Simply a masterful adap of Tennessee Williams' sultry, searing play and an affirmation of Marlon Brando's acting genius. The latter's mesmerising as Stanley Kowalski, a blue-collar New Orleans hunk knocking heads with his wife's pretentious sister, Blanche (Vivien Leigh, magnificent). The sexual tension crackles as Blanche's deceitful self-image is stripped down by Stanley's brutal misogyny - and everything ends in tears.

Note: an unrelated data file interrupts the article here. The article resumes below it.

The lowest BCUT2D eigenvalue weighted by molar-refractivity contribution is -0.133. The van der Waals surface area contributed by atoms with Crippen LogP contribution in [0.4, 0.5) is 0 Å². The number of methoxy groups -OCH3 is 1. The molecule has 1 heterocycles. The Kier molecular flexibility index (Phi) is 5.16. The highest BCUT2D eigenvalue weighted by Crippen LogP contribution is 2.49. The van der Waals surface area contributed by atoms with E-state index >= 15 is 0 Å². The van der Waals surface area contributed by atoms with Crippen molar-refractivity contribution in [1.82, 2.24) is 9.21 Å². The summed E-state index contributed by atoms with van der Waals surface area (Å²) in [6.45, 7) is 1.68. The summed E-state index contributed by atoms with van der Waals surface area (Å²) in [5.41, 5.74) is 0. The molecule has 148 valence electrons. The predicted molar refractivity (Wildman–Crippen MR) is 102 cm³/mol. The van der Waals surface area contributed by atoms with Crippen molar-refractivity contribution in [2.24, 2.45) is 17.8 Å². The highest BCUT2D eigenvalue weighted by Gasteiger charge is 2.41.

Amazingly, Brando's three co-stars won Oscars while his raw, sexy performance went unrewarded - an imbalance also reflected in the generous extras (five fascinating docs, Elia Kazan period trailers and an insightful commentary by film historians and co-star Karl Malden), which focus heavily on director Kazan rather than his star. Still, Brando's sizzling first screen test and outtakes from Streetcar are a treat and serve to remind of his beauty and charisma prior to him morphing into a barmy, reclusive blimp. An essential buy.